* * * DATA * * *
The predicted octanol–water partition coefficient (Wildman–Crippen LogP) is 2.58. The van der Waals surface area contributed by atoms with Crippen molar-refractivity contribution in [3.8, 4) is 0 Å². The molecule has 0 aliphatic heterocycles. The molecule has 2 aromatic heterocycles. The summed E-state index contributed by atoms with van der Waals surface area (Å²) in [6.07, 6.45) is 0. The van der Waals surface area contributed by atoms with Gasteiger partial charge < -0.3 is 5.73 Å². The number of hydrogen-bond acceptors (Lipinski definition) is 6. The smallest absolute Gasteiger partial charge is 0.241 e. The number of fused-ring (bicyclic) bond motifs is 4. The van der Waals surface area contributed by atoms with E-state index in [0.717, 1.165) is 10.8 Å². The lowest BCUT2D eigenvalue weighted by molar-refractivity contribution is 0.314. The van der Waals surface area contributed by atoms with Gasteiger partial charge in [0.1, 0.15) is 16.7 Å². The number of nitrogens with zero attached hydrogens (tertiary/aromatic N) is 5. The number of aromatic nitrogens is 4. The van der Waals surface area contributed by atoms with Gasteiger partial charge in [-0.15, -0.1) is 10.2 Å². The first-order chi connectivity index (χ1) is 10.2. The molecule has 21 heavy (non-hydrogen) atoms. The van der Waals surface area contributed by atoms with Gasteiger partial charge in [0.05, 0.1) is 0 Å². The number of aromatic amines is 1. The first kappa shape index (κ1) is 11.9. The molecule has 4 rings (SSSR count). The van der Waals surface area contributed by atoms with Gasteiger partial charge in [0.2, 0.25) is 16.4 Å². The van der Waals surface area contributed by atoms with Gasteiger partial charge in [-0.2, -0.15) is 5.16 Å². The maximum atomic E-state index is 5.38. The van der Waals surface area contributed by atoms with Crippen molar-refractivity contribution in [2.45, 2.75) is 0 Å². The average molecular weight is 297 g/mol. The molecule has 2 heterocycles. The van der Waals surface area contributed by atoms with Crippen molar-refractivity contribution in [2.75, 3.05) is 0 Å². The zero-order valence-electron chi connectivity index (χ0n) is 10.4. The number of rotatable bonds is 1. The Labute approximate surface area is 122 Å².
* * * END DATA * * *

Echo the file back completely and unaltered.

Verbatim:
The predicted octanol–water partition coefficient (Wildman–Crippen LogP) is 2.58. The van der Waals surface area contributed by atoms with Crippen molar-refractivity contribution in [3.8, 4) is 0 Å². The molecule has 0 aliphatic heterocycles. The molecule has 2 aromatic heterocycles. The summed E-state index contributed by atoms with van der Waals surface area (Å²) in [6.07, 6.45) is 0. The van der Waals surface area contributed by atoms with Gasteiger partial charge < -0.3 is 5.73 Å². The number of hydrogen-bond acceptors (Lipinski definition) is 6. The smallest absolute Gasteiger partial charge is 0.241 e. The number of fused-ring (bicyclic) bond motifs is 4. The van der Waals surface area contributed by atoms with E-state index in [0.717, 1.165) is 10.8 Å². The lowest BCUT2D eigenvalue weighted by molar-refractivity contribution is 0.314. The van der Waals surface area contributed by atoms with Gasteiger partial charge in [0.1, 0.15) is 16.7 Å². The number of nitrogens with zero attached hydrogens (tertiary/aromatic N) is 5. The number of aromatic nitrogens is 4. The van der Waals surface area contributed by atoms with Gasteiger partial charge in [-0.15, -0.1) is 10.2 Å². The first-order chi connectivity index (χ1) is 10.2. The molecule has 21 heavy (non-hydrogen) atoms. The van der Waals surface area contributed by atoms with Gasteiger partial charge in [0.05, 0.1) is 0 Å². The number of aromatic amines is 1. The first kappa shape index (κ1) is 11.9. The molecule has 4 rings (SSSR count). The van der Waals surface area contributed by atoms with Gasteiger partial charge in [0.2, 0.25) is 16.4 Å². The van der Waals surface area contributed by atoms with Gasteiger partial charge in [-0.2, -0.15) is 5.16 Å². The maximum atomic E-state index is 5.38. The van der Waals surface area contributed by atoms with Crippen molar-refractivity contribution in [2.45, 2.75) is 0 Å². The average molecular weight is 297 g/mol. The molecule has 2 heterocycles. The van der Waals surface area contributed by atoms with Crippen molar-refractivity contribution in [2.75, 3.05) is 0 Å². The zero-order valence-electron chi connectivity index (χ0n) is 10.4. The number of rotatable bonds is 1. The Labute approximate surface area is 122 Å².